Edmund Burke would NOT
be pleased
But regardless of whether or not we support the idea of a hereditary monarchy, we should all be concerned about the movement to homogenize the gender polarity, as if men and women are exactly the same and must to be treated equivalently in every area of life. As Christians we should all instinctively recoil at the cold egalitarian logic that shouts “No fair! If Prince Philip isn’t a King, I don’t want Princess Kate to ever be Queen.”

Certainly there are some areas where the sexes ought to be treated equivalently. Do both men and women deserve equal respect and protection under the law? Absolutely! But does this mean that men and women should be treated the same, and that all dissimilar treatment is a case of unjust discrimination?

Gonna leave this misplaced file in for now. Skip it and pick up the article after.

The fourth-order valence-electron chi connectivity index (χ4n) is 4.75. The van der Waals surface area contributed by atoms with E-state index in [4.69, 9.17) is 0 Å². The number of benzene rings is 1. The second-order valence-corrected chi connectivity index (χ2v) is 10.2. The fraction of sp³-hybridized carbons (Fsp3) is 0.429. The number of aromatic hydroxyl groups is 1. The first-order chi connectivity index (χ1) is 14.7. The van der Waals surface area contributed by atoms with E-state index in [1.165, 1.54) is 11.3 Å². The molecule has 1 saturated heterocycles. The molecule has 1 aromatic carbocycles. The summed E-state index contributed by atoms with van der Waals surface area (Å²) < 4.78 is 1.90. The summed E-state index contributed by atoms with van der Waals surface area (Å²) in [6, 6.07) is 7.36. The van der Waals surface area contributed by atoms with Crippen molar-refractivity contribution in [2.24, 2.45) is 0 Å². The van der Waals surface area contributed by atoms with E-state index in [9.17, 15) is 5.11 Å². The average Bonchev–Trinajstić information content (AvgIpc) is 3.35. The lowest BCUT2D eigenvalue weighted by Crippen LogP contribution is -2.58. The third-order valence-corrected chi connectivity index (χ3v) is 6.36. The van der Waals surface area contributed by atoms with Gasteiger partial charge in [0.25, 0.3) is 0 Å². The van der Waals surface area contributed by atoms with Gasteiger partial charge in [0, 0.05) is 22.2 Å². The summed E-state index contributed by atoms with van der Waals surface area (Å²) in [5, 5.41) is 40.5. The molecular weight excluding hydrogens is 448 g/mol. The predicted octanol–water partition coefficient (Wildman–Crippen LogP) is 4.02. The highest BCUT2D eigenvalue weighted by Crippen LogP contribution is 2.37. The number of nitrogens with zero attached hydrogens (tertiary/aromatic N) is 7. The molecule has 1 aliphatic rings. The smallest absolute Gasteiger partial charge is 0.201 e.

Anthony Browne is one journalist who has concluded that the answer to this second question is no. In his book The Retreat of Reason: Political Correctness and the Corruption of Public Debate in Modern Britain, Browne showed that gender discrimination is not only accepted in many instances, but many times is necessary, laudable and defensible. He writes: